Pandemic triggers over 125 million new cases of depression and


The coronavirus pandemic has triggered more than 125 million new cases of depression and anxiety disorders worldwide, new research suggests.

The first global estimate of the impact of Covid-19 on mental health says the prevalence of major depressive disorder and anxiety disorders rose by 28% (+53 million) and 26% (+76 million), respectively, in 2020.

The study, published in the Lancet, found women and younger people were most affected, Wales Online reports.

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Researchers said the findings highlighted “an urgent need to strengthen mental health systems”.

Nations hit hardest by coronavirus, in terms of infection rates and lockdowns, had the greatest increases in mental health cases.

Even before the pandemic, major depressive disorder and anxiety disorders were “major contributors” to the global burden of disease, affecting millions of men and women of all ages around the world.

‘Taking no action should not be an option’

Study lead author Dr Damian Santomauro, of the Queensland Centre for Mental Health Research in Australia, said: “Our findings highlight an urgent need to strengthen mental health systems in order to address the growing burden of major depressive disorder and anxiety disorders worldwide.

“Promoting mental well-being, targeting factors contributing to poor mental health that have been made worse by the pandemic, and improving treatment for those who develop a mental disorder should be central to efforts to improve support services.

“Even before the pandemic, mental healthcare systems in most countries have historically been under-resourced and disorganised in their service delivery.

“Meeting the added demand for mental health services due to Covid-19 will be challenging, but taking no action should not be an option.”

No previous studies had analysed the global impact of the pandemic on prevalence of major depressive disorder and anxiety disorders in 2020.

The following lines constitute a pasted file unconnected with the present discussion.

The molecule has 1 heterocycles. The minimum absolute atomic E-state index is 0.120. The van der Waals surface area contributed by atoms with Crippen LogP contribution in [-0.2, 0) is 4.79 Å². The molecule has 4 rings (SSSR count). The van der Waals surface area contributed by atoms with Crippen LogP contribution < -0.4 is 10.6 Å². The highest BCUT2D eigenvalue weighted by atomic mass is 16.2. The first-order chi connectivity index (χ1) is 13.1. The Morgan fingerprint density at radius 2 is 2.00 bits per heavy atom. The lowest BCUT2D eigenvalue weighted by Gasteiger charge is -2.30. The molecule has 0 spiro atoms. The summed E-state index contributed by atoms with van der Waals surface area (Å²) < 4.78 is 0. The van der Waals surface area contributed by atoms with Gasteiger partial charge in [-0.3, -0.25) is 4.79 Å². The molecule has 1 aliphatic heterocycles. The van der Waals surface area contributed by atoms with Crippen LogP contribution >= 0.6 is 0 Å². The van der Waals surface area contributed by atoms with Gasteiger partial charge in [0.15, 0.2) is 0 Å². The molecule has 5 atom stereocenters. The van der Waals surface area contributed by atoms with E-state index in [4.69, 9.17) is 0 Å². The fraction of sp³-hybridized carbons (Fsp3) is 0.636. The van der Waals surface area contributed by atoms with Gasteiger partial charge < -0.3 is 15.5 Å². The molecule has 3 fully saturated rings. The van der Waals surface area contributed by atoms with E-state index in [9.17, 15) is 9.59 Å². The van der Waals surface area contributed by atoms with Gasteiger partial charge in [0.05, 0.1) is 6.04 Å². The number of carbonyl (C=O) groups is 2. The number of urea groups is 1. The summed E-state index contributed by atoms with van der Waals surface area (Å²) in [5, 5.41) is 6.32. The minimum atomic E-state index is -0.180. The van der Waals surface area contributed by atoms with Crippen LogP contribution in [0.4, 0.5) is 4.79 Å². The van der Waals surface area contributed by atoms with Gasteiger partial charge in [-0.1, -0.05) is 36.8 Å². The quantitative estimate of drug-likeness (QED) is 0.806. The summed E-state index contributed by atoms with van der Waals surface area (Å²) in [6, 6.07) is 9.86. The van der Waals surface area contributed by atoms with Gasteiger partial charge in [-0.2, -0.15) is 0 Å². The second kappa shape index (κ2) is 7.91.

The new study is the first to assess global impacts of the pandemic on major depressive disorder and anxiety disorders, quantifying the prevalence and burden of the disorders by age, sex, and location in 204 countries and territories.

The research team found that increased Covid-19 infection rates and reduced movement of people were associated with increased prevalence of major depressive disorder and anxiety disorders, suggesting that countries hit hardest by the pandemic in 2020 had the greatest increases in prevalence of the disorders.

Without the pandemic, modelling suggests there would have been 193 million cases of major depressive disorder, or 2,471 cases per 100,000 population globally in 2020.

However, the analysis shows there were 246 million cases – 3,153 per 100,000 – an increase of 28% or an additional 53 million cases.

More than 35 million of the extra cases were in women, compared with just under 18 million in men.

Modelling suggests there would have been 298 million cases of anxiety disorders, or 3,825 per 100,000 population, globally in 2020 had the pandemic not happened.

But the analysis indicates there were an estimated 374 million cases – 4,802 per 100,000 – in 2020, an additional 76 million cases, equating to an increase of 26%.

Almost 52 million of the additional cases were in women, compared with around 24 million in men.

The additional prevalence of mental health disorders peaked among those aged 20 to 24 – 1,118 additional cases of major depressive disorder per 100,000 and 1,331 additional cases of anxiety disorders per 100,000 – and declined with increasing age.

‘Covid has exacerbated many existing inequalities’

Co-author Dr Alize Ferrari said: “The Covid-19 pandemic has exacerbated many existing inequalities, and social determinants of mental health.

“Sadly, for numerous reasons, women were always more likely to be worse affected by the social and economic consequences of the pandemic.

“Additional caring and household responsibilities tend to fall on women, and because women are more likely to be victims of domestic violence, which increased at various stages of the pandemic.”

She added: “School closures and wider restrictions limiting young people’s ability to learn and interact with their peers, combined with the increased risk of unemployment, also meant that young people were also more heavily impacted by major depressive disorder and anxiety disorders during the pandemic.

“It is crucial that policymakers take underlying factors such as these into account as part of measures to strengthen mental health services.”

Other mental health problems, such as eating disorders, may also have increased during the pandemic.

These should be assessed as new surveys are undertaken, according to the research team.

Dr Maxime Taquet and Professor Paul Harrison, of Oxford University, said the findings “starkly highlight” the impact of the pandemic on mental health globally.

Dr Taquet added: “The study should therefore urgently incentivise more research to determine the fuller geographic distribution of depression and anxiety, the prevalence of depressive and anxiety disorders, and the underpinning mechanisms to improve mental health in the context of the Covid-19 pandemic globally.”

Information and support for mental health can be found on the NHS website.

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